Of the 36 sera tested, 5 (13.9%) were gelatin CAP System RAST-positive (Tables 3 and 4). The positive results were detected in 2 vaccinees with anaphylaxis, 2 with urticaria (in the other child accompanied by symptoms of asthma), and 1 with symptoms of asthma. Three of these had gelatin-specific IgE of CAP class 2, and 2 of class 3 (range: 1.0–7.1 kU/L).
Distinct binding of IgE antibodies to gelatin was demonstrated in 10 of the 36 serum samples (27.8%; Tables 3 and 4). The reported reactions among these 10 vaccinees were 5 urticaria (in 1 case accompanied by asthmatic symptoms), 3 asthmatic symptoms, and 2 anaphylaxis. Four had strong positive results and 6 weak positive (11.1% and 16.7%, respectively). The IgE binding was more evident to the bovine/porcine gelatin. Of the 10 patients, 2 showed reactivity also against hydrolyzed collagen.
All 5 patients with increased IgE to gelatin in the CAP System RAST showed specific IgE binding to gelatin also in the immunospot. In addition, 5 patients had weak positive results in the immunospot, suggesting the better sensitivity of this method. However, 2 of the 5 patients with positive immunospot results but the by-definition negative CAP System RAST had weak reactivity against gelatin also in the CAP System RAST (0.1 kU/L). Sera from nonatopic and atopic controls showed no binding to gelatin.
Nine patients (25.0%) showed egg-specific IgE in the immunospot (6 strong and 3 weak positive). The reported reactions were 5 urticaria (1 with asthmatic symptoms), 2 asthmatic symptoms, 1 anaphylaxis, and 1 Henoch-Schönlein purpura.
IgE binding to chicken was demonstrated in 8 patients (22.2%); 5 with urticaria (1 with asthmatic symptoms), 2 with asthmatic symptoms, and 1 with anaphylaxis.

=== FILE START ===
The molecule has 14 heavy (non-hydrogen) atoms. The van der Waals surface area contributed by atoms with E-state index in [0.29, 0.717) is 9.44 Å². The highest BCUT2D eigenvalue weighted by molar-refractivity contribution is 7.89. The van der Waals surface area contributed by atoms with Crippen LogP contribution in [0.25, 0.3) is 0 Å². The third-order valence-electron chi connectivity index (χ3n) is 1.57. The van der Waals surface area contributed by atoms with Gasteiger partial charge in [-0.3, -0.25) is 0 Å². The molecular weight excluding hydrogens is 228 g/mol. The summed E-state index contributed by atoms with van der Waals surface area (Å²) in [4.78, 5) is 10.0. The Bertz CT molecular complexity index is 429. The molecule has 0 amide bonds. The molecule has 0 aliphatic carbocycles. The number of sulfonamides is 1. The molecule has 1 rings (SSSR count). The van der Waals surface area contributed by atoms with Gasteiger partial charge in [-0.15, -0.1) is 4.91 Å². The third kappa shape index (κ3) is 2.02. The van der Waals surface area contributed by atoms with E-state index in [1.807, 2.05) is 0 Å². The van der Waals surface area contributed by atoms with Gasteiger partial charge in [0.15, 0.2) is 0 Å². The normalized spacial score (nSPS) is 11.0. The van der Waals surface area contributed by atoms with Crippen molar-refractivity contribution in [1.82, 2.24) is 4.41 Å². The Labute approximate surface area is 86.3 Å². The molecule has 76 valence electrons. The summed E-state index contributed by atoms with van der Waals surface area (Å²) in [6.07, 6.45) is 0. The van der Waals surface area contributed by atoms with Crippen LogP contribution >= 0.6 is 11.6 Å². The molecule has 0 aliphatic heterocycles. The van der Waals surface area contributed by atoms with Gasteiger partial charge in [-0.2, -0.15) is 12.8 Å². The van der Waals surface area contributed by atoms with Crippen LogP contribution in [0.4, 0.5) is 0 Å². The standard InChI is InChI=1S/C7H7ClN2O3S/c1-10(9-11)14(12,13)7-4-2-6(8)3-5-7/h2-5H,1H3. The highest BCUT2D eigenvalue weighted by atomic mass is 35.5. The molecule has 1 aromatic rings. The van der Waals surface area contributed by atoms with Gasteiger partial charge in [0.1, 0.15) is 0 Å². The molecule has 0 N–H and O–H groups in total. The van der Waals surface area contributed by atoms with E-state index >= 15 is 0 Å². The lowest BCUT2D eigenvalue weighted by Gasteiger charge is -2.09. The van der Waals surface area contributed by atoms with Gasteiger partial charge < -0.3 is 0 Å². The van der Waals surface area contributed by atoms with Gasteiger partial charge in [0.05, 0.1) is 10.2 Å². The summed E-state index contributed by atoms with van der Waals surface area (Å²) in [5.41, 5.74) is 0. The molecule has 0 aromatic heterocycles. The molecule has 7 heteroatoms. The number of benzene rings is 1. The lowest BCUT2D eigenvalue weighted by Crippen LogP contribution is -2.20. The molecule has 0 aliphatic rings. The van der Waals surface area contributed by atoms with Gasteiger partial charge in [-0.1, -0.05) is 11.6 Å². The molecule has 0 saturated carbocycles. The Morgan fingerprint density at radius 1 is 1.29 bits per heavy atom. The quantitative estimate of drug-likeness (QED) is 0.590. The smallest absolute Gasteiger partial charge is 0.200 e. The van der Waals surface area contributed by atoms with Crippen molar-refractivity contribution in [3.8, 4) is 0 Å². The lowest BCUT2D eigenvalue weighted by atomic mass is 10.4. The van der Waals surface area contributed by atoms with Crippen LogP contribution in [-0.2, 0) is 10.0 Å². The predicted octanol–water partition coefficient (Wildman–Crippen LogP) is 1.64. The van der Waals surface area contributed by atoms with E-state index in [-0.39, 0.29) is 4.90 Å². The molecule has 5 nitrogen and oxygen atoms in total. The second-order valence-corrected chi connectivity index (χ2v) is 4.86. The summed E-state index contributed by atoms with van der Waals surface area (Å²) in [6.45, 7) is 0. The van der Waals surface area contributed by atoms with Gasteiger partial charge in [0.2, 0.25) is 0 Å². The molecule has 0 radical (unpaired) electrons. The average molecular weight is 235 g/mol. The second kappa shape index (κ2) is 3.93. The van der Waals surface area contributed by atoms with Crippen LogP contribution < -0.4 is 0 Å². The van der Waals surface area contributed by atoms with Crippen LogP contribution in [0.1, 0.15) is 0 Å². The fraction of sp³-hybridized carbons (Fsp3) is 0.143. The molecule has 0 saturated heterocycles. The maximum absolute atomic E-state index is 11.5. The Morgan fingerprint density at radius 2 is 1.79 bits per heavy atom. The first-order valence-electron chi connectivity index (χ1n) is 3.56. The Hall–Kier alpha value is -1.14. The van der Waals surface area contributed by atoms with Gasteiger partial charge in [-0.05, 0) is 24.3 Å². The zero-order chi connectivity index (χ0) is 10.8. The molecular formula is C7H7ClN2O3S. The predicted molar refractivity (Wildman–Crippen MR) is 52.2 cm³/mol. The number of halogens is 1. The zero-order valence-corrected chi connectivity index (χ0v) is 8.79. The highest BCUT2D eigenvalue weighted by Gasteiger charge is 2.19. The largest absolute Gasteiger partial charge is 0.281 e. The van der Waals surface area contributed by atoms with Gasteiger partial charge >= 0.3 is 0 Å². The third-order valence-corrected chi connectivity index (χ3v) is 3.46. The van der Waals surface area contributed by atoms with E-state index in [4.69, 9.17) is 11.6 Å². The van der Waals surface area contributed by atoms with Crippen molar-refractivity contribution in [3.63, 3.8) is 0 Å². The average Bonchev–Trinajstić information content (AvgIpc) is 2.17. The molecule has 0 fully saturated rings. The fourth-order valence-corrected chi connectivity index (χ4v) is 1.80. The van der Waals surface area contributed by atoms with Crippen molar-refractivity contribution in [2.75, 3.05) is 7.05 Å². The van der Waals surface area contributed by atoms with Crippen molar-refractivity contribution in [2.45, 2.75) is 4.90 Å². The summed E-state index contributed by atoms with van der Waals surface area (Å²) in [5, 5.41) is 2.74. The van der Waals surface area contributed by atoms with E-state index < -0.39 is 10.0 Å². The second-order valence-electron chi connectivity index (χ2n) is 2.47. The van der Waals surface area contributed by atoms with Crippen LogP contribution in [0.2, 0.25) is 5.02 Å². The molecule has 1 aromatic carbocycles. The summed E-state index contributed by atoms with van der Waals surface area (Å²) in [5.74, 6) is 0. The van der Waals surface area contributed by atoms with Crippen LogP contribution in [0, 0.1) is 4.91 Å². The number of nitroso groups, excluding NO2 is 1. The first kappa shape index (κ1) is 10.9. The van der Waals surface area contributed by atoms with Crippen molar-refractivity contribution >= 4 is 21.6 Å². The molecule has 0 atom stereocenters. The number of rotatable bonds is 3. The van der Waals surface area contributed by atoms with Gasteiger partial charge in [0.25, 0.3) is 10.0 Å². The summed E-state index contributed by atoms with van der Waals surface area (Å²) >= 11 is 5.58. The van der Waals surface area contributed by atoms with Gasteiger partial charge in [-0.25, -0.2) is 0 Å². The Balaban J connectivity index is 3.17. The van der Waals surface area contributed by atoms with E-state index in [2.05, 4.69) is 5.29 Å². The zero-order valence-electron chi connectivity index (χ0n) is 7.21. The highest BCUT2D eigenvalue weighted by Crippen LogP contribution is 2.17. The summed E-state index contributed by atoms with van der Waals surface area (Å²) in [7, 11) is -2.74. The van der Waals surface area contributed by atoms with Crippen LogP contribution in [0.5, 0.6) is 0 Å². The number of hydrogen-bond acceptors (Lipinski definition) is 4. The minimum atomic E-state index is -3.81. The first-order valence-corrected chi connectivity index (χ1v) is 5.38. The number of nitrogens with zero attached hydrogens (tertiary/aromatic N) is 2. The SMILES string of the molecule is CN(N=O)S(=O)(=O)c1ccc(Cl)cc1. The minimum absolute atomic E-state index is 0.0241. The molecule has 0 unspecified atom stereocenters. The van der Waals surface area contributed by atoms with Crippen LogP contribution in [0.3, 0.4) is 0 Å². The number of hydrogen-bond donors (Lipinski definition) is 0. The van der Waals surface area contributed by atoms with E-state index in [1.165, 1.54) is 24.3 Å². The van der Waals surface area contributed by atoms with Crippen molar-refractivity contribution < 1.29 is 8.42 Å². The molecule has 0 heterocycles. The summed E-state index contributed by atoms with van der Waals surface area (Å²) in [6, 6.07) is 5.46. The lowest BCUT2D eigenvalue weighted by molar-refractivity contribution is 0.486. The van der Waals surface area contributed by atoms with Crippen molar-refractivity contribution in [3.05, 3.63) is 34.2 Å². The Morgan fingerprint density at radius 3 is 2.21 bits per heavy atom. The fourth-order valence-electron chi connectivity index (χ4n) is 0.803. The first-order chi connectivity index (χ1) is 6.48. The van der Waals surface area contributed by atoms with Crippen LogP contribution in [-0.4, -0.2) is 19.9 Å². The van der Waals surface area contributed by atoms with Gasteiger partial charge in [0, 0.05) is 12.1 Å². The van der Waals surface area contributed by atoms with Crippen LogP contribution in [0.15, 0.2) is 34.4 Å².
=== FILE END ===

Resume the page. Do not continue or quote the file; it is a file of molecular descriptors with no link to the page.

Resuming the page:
Specific binding to cow's milk was observed in 17 patients (47.2%), 7 with strong and 10 with weak positive results. Feathers induced positive results in 5 patients (13.9%).
No binding of IgE to the whole vaccine, neomycin, or human albumin was observed by the immunospot. The absence of IgE binding in the nonatopic control serum and lack of human albumin-specific IgE excluded unspecific IgE binding.
For 10 of the 18 patients (55.6%) with reported anaphylaxis, the physician treating the vaccinee suspected the reaction to be fainting instead of actual anaphylaxis, so only 3 of these received epinephrine. One of these patients showed IgE binding to gelatin and feathers (patient 5). Four vaccinees had IgE binding only to milk and 1 to egg and milk; 4 had negative results.
A 20-year-old woman had anaphylaxis 9 hours after vaccination, shortly after eating chicken (patient 23). Allergy to chicken or spices was suspected, but only total serum IgE was measured after the event; it was slightly elevated (200 kU/L; reference range: <110 kU/L). Her CAP System RAST and immunospot results remained negative.
The immunospot results of patient 18 are presented in Fig 1.
Later Clinical Symptoms
To relate the positive results in the CAP System RAST or the immunospot to later allergic symptoms, the vaccinees with gelatin-specific IgE or their parents were interviewed in May 2000.
Of the 10 gelatin-hypersensitive vaccinees, 9 were contacted 4 years 8 months to 17 years 5 months after MMR vaccination. Only 2 (patients 30 and 33) reported no allergic symptoms.
Patient 18 experienced another anaphylactic reaction after eating chicken 1 year after MMR vaccination, and chicken and fish allergy were diagnosed. Frequent gastrointestinal symptoms, such as stomachache, nausea, or diarrhea were reported by patients 19, 21, 22, and 34. Angioedema or blistering of the mouth or throat was reported by patients 19, 21, and 27. All of them associated their symptoms with food, especially with chicken, egg, fish, or pudding.